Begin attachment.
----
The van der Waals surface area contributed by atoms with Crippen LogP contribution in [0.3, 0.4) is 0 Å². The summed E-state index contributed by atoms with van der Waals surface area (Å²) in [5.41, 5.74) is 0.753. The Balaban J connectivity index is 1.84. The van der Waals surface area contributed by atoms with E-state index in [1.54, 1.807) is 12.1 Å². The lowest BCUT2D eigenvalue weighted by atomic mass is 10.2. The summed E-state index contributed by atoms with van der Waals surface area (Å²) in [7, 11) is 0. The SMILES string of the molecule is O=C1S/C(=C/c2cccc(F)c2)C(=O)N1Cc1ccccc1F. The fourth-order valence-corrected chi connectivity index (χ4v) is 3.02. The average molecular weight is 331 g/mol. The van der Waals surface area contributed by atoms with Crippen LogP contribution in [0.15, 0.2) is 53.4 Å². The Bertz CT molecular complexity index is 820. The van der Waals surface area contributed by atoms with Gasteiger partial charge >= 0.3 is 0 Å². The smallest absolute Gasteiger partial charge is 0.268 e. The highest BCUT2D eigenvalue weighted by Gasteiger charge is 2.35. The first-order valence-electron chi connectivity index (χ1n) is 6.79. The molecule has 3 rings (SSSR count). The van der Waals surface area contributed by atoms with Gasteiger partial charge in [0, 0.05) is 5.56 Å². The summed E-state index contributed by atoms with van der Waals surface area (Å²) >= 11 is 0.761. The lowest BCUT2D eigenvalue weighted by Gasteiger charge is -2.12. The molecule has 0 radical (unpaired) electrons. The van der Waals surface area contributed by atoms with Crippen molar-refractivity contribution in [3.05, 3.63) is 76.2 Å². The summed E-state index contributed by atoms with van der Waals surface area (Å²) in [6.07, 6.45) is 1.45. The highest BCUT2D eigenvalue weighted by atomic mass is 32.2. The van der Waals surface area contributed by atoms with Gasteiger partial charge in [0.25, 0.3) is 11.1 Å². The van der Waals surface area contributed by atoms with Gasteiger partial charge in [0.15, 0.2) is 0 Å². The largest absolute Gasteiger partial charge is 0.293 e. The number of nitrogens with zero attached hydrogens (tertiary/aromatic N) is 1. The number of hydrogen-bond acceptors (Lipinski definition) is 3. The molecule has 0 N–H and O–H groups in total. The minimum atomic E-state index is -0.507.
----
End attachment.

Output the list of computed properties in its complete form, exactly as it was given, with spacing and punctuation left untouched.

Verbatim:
The van der Waals surface area contributed by atoms with Crippen LogP contribution in [0.3, 0.4) is 0 Å². The summed E-state index contributed by atoms with van der Waals surface area (Å²) in [5.41, 5.74) is 0.753. The Balaban J connectivity index is 1.84. The van der Waals surface area contributed by atoms with E-state index in [1.54, 1.807) is 12.1 Å². The lowest BCUT2D eigenvalue weighted by atomic mass is 10.2. The summed E-state index contributed by atoms with van der Waals surface area (Å²) in [7, 11) is 0. The SMILES string of the molecule is O=C1S/C(=C/c2cccc(F)c2)C(=O)N1Cc1ccccc1F. The fourth-order valence-corrected chi connectivity index (χ4v) is 3.02. The average molecular weight is 331 g/mol. The van der Waals surface area contributed by atoms with Crippen LogP contribution in [0.15, 0.2) is 53.4 Å². The Bertz CT molecular complexity index is 820. The van der Waals surface area contributed by atoms with Gasteiger partial charge >= 0.3 is 0 Å². The smallest absolute Gasteiger partial charge is 0.268 e. The highest BCUT2D eigenvalue weighted by Gasteiger charge is 2.35. The first-order valence-electron chi connectivity index (χ1n) is 6.79. The molecule has 3 rings (SSSR count). The van der Waals surface area contributed by atoms with Gasteiger partial charge in [0, 0.05) is 5.56 Å². The summed E-state index contributed by atoms with van der Waals surface area (Å²) >= 11 is 0.761. The lowest BCUT2D eigenvalue weighted by Gasteiger charge is -2.12. The molecule has 0 radical (unpaired) electrons. The van der Waals surface area contributed by atoms with Crippen molar-refractivity contribution in [3.05, 3.63) is 76.2 Å². The summed E-state index contributed by atoms with van der Waals surface area (Å²) in [6.07, 6.45) is 1.45. The highest BCUT2D eigenvalue weighted by atomic mass is 32.2. The van der Waals surface area contributed by atoms with Gasteiger partial charge in [0.25, 0.3) is 11.1 Å². The van der Waals surface area contributed by atoms with Gasteiger partial charge in [0.15, 0.2) is 0 Å². The largest absolute Gasteiger partial charge is 0.293 e. The number of nitrogens with zero attached hydrogens (tertiary/aromatic N) is 1. The number of hydrogen-bond acceptors (Lipinski definition) is 3. The molecule has 0 N–H and O–H groups in total. The minimum atomic E-state index is -0.507.